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19 posts tagged exhibition

Photograph by Brea Souders

These images are made by layering cut negatives from my archives over a simple white ground. As the formation of overlapping slices grows, the clarity of images within the negatives becomes obscured. The layering of colors darkens as it builds. Light bouncing off the darkest surfaces provides some highlight and dimension, but rarely reveals a discernable image. With these elements in place, I ply the amorphous pile, coaxing it into various abstract shapes. With each pass new pieces are revealed, while others become buried.

Mountains Without Faces, a solo exhibition by 2013 CCNY Darkroom Resident Brea Souders, is on view at the Camera Club of New York February 20 – March 15, 2014, with an opening reception on Thursday, February 27, 6 - 8 PM.

The Collection of Frank Maresca—Courtesy of Ricco/Maresca Gallery

A mesmerizing exhibition of some 250 vintage American employee ID badges imaginatively staged at the Ricco/Maresca Gallery is a sign of the times, revealing a distant world from our own.

Photograph by Marco Breuer—Yossi Milo Gallery, New York

Is this (not) a photograph? How did we get here? How did art photography go from, say, an Ansel Adams landscape to pieces of distressed paper with no referential images at all?

Lyle Rexer, author of ‘The Edge of Vision: the Rise of Abstraction in Photography,’ writes for LightBox about a new exhibition at ICP questioning the limits of what we’d consider a photograph.

Photograph by Shannon Jensen—Getty Images

Shannon Jensen’s project, “A Long Walk,” saw her visit refugee camps in northeast South Sudan. Aiming to document the plight of refugees fleeing both the Blue Nile and South Kordofan, Jensen took an unusual tack: Instead of photographing the refugees themselves, she focused on their worn-out shoes, which she believes are visceral reminders of the struggle of displaced people. The images that emerge are as simple as they are haunting.

Pictured are the shoes of Musa Shep, a 2-year-old boy from the village of Gabanit, South Sudan, who traveled for more than 20 days to reach South Sudan’s northern border. He sat on the shoulders of his mother.

Read more on LightBox about the Open Society Foundation‘s annual Moving Walls exhibition which aims to support photographers working on social, political and human-rights issues that can sometimes fall under the radar.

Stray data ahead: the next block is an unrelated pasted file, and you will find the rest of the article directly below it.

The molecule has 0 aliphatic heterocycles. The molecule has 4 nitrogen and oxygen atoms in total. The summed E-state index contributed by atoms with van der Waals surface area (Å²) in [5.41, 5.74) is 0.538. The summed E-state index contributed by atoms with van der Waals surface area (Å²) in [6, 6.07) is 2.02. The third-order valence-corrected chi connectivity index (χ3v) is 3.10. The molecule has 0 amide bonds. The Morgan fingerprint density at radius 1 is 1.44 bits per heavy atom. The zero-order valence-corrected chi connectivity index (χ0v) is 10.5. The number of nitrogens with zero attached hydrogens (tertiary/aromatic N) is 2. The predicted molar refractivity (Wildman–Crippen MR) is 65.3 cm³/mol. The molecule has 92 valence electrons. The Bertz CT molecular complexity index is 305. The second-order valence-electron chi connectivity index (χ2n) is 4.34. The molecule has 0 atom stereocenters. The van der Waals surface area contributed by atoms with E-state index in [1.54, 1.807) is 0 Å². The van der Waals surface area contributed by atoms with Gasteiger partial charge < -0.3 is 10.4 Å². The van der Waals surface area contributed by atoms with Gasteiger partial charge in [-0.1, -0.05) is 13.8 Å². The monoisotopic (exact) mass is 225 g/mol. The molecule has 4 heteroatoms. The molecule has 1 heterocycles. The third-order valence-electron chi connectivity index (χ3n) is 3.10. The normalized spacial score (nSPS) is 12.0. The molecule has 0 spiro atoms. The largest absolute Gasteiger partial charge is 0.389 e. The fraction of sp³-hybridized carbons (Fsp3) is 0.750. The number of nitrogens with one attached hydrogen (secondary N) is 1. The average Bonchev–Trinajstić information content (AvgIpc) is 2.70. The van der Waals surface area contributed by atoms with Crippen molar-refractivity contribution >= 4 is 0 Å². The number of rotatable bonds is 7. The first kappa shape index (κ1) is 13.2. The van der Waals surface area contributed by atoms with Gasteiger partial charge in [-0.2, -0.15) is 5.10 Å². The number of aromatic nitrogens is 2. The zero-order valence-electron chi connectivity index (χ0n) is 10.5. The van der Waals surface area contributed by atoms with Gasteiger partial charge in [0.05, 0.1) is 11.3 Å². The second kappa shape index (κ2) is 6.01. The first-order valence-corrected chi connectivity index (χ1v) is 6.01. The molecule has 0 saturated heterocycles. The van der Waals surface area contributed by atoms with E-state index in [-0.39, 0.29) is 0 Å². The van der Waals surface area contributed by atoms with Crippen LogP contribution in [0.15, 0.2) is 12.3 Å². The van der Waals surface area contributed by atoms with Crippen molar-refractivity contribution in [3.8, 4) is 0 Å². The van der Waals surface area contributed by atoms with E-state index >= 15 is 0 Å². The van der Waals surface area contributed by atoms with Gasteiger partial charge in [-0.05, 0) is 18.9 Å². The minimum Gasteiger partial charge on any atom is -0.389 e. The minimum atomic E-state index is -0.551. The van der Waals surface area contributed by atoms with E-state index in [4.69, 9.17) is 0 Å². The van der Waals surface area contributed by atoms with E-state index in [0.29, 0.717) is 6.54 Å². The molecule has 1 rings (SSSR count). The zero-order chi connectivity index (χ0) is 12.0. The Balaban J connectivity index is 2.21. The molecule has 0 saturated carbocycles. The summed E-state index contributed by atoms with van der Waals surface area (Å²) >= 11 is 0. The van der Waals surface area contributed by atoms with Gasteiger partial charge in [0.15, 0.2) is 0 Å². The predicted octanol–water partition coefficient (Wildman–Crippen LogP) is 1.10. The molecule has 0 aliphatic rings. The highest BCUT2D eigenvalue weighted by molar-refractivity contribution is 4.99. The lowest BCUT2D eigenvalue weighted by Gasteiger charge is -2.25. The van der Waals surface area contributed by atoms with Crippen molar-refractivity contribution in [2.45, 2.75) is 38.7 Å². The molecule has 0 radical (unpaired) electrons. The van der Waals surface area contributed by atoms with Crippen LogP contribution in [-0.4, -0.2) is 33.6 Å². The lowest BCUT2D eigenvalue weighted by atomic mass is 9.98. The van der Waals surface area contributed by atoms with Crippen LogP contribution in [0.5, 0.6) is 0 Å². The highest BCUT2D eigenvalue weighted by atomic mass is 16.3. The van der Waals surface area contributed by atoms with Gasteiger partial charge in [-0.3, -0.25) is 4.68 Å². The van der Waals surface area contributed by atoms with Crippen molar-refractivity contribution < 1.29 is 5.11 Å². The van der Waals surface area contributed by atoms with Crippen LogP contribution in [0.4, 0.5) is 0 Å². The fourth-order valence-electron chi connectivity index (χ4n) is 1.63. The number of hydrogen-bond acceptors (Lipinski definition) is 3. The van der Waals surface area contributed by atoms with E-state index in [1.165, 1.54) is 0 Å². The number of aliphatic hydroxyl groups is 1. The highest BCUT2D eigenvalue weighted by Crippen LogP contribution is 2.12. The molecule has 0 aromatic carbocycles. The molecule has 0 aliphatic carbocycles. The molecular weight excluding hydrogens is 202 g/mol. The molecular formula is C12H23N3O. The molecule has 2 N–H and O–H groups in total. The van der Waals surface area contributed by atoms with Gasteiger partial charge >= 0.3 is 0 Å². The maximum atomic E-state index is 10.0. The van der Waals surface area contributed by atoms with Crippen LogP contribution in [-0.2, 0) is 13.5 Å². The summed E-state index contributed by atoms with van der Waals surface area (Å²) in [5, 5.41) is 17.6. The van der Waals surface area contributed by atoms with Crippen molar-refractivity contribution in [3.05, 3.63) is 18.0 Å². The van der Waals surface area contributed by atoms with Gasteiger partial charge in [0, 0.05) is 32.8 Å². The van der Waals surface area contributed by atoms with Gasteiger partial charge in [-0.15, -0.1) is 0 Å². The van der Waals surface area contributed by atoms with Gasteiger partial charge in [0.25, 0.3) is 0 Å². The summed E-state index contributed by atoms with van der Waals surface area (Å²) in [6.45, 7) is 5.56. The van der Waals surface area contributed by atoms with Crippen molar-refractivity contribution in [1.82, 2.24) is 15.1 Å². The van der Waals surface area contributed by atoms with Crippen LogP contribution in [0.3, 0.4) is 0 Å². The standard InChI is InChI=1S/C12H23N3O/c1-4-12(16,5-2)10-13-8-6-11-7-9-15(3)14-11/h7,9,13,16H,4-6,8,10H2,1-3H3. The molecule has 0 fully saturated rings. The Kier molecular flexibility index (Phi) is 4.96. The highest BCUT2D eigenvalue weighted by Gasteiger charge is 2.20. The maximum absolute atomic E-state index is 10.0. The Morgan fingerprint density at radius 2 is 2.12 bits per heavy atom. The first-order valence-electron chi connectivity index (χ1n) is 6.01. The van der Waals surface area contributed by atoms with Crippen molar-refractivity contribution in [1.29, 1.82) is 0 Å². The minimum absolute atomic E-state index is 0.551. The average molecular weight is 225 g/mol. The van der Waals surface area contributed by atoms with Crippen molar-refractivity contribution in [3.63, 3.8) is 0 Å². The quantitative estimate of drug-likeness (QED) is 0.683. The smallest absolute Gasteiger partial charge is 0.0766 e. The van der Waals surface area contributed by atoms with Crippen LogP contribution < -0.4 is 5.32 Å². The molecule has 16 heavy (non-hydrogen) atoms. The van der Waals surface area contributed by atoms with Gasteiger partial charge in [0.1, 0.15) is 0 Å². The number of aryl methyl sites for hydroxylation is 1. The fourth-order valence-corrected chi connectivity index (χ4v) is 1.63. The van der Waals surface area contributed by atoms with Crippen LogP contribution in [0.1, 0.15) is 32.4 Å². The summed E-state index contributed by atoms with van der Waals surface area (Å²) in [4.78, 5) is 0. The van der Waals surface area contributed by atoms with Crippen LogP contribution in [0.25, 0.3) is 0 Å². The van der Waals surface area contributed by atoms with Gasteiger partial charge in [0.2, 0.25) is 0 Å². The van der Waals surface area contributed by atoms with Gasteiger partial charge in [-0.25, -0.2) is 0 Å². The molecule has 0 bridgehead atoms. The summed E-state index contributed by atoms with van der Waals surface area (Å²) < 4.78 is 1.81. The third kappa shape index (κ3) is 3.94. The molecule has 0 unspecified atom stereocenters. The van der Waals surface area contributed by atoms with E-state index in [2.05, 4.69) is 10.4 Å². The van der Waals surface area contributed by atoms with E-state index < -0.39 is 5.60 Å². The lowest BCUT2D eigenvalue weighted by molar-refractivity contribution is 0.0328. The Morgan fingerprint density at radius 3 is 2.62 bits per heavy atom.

Photograph by Jon Tonks—Reportage by Getty Images

The Photographers’ Gallery, London invites you to meet photographer Jon Tonks who will be in the Bookshop signing copies of his first monograph Empire, published by Dewi Lewis Publishing.

Thursday, Jan. 30, 2014, 6:30 p.m.

If you cannot make it to the event signed copies can be pre-ordered online or by contacting the Bookshop.

Free event, no booking.

See more photos on LightBox by British photographer Jon Tonks who traveled more than 50,000 miles, requiring more than 20 flights and three-plus weeks at sea, to document the last vestiges of the British Empire.

Photograph by Jackie Nickerson—Jack Shainman Gallery, New York

Why doesn’t Nickerson follow the traditional path of “concerned” documentary photography, identifying individuals affected by an issue, and showing the particular details of their lives? Indeed, she rarely shows us any human faces in this project at all, and she totally erases important distinctions of nationality and culture within her diverse assortment of subjects. In effect, she hopes to reveal by concealing; she informs by holding back. —Myles Little

Jackie Nickerson’s Terrain is on view January 16 - February 15, 2014 at Jack Shainman Gallery in New York.

Read more about her portraits of Africa’s laborers on LightBox.

The Guide: December 2013 Edition — LightBox presents our monthly round-up of the best books, exhibitions and ways to experience photography beyond the web.

Photograph by Kai Wiedenhoefer

Opening July 10th in Berlin: Wall on Wall at West Side Gallery in Berlin:

The concept of the exhibition is simple: on the longest remaining part of the Berlin Wall at Mühlenstraße we will glue 364 m of the wall with 36 huge panoramics. Its on the side of wall which points towards the river Spree. The other side of the wall is known as East Side Gallery and one of the touristic hotspots of Berlin.

Each picture measures 3 m x 9 m. The height is determined through the distance between the base of the wall and the lower part of the tube on top of the wall. All photographs are executed with large format cameras which makes the big enlargements possible. The pictures will cover 1080 sqm and are printed with an inkjet printer on blueback paper and than mounted on the wall with normal wallpaper glue. The panorama photographs will only be interrupted by a white sheet with a caption in English and German. We made already a test with a photograph from the US | Mexican border and after 20 days we removed the work without any remains on the wall.

Continue reading here.

For more photography events visit The Guide.

Khadija with her 12 hours old baby. She was denied paid maternity leave by her employers. (Photo: Gazi Nafis Ahmed—VII Mentor Program)

Work by Gazi Nafis Ahmed, a member of the VII Mentor Program, will be exhibited during the 6th edition of the Format International Photography Festival 2013 in Derby, United Kingdom, March 8 - 26, 2013.

For more information, visit FORMATfestival.com.

Nelson Mandela wearing traditional beads and a bed spread. Hiding out from the police during his period as the “black pimpernel,” 1961. (Photo: Eli Weinberg, Courtesy of IDAFSA. )

Rise and Fall of Apartheid: Photography and the Bureaucracy of Everyday Life

will be on view at the International Center of Photography in New York from  September 14, 2012–January 6, 2013

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